Title: Seven Wherewithal Way
Author: Samantha-Ellen Bound
Publisher: Affirm Press
Published: 28th September 2021
Synopsis: Ferdinand fell out of the sky on the hottest day of the year, while Celeste and Esmerelda Barden were on the front porch eating ice-cream.
Celeste is having the worst summer ever. Her parents are off on an adventure and she’s stuck at Gran’s house with her annoying little sister, Esme, and strict instructions to be responsible. Or, as Esme says, boring. So when their eccentric cousin Ferd crash-lands a flying bus in the yard, what choice does Celeste have but to follow Ferd back home to Seven Wherewithal Way?
Wherewithal – Ferd’s house, and the gateway to the many Realms unreachable from Earth – is bursting with magic and mystery and otherworldly creatures. It’s Celeste’s favourite place in any world. But when something tries to break in through the portal in the pantry – the door to the mystical Realm of Forests – Celeste learns that both Wherewithal and her beloved cousin are under threat. If Celeste wants to save her cousin, their home, its inhabitants and possibly even all the Realms, she is going to have to find her adventurous side. Fast.
Full of heart-in-your-mouth action, unforgettable characters and folklore-inspired magic that feels both fresh and familiar, Seven Wherewithal Way is the unputdownable first book in an epic portal fantasy series.
Seven Wherewithal Way is the exciting first book in a new portal fantasy series, where the portal from our world to the magical world is a flying bus called Bonnie. When cousin Ferd crashes Bonnie into Celeste and Esme’s garden whilst they’re eating ice-cream, Esme and Celeste follow him back to Wherewithal Way, and a world of gateways to different faerie realms – and Celeste loves it. It is when she learns these realms, portals and her cousin are under threat that she thrusts herself into an epic battle and adventure to stop the intruder and save Wherewithal Way and its wondrous portals from imminent danger – the question is, can she become adventurous enough to do it?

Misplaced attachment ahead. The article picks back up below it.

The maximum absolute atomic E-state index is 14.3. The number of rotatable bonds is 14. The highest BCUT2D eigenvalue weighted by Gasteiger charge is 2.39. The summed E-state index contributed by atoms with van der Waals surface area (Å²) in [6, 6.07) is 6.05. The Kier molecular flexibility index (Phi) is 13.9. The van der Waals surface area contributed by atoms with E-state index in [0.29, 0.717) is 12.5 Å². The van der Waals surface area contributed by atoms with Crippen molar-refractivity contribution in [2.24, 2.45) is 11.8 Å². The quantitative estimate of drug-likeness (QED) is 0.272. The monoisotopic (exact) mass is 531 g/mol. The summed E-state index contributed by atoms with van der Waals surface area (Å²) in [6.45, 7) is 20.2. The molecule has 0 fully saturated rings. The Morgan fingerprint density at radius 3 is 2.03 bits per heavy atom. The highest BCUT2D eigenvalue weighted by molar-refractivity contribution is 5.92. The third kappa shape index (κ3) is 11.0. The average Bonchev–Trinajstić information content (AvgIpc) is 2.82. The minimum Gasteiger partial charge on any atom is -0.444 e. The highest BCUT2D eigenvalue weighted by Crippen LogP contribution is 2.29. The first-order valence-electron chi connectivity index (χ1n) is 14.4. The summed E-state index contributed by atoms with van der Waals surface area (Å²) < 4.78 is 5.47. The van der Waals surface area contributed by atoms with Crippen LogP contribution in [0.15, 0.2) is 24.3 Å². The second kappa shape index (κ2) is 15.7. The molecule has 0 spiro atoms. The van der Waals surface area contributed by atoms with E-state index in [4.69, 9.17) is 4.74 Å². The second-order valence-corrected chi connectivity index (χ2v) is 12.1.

Seven Wherewithal Way is a book that has been on my shelf for many months, and I have finally managed to read it and I was hooked from the opening line to the end, because it is one of those thrilling, edge of your seat fantasy stories where everything makes sense and at the same time, seems chaotic – but that’s what I as a reader like in a good fantasy novel. A little bit of chaos so that it seems like things might not make sense until all the dots are connected, and that’s what I feel Samantha-Ellen Bound has done in Seven Wherewithal Way.
I’ve read so many portal fantasy stories, and what I find interesting is how each author addresses the portal. Whether it is a rabbit hole, a wardrobe, a train, or a bus and then a pantry cupboard as is done in this book, each one is delivered in a unique way. I think that is the most important thing – the way the author delivers their portal and gets their characters through it. As I have read a lot, there are often only so many ways a portal can manifest, so the uniqueness may not be in what the portal is, but how it is used. I can’t wait to see how other portals work in this series as each book comes out.
Celeste and Esme had an interesting sibling relationship, at times kind and at other times, fraught with the usual annoyances that siblings have with each other, which will make their arguments and collaboration relatable to people with siblings and provide an insight into sibling relationships for only children. The reality of this relationship, when coupled with the fantasy world, the numerous mythological and fairy tale figures from a range of traditions, as well as the magical world and battle the siblings enter enriches the story and allows readers to go on a journey and have fun as well as finding something relatable in the book that they are reading. Books like this are magical in so many ways, I find. It gives us a chance to process what we’re feeling whilst going on a magical journey in a fantasy world that exists so powerfully in our imaginations as readers.
As a book for middle grade to young adult readers, it definitely sits comfortably at the confident reader end of the scale, and I think can be enjoyed by readers of all ages from about ten and older. I loved that it had a definitive ending yet also leads into a sequel, so we have something good to look forward to for Celeste, Ferd, Bonnie the bus, and Esme. This is definitely a book I will be hanging onto and reading again at some stage, I hope. It has everything I love in a good fantasy novel, and I think we’re in a golden age of Australian kids, middle grade and young adult fiction – there are so many good books out there that I would love to read them all, and I love reading kids’ books like this because they are so joyous and fun, and even if they deal with heavy and dark issues, they do so in an accessible way, that makes readers feel safe and nurtured. The world of Wherewithal is somewhere I would love to go, and can’t wait for the second book so I can return.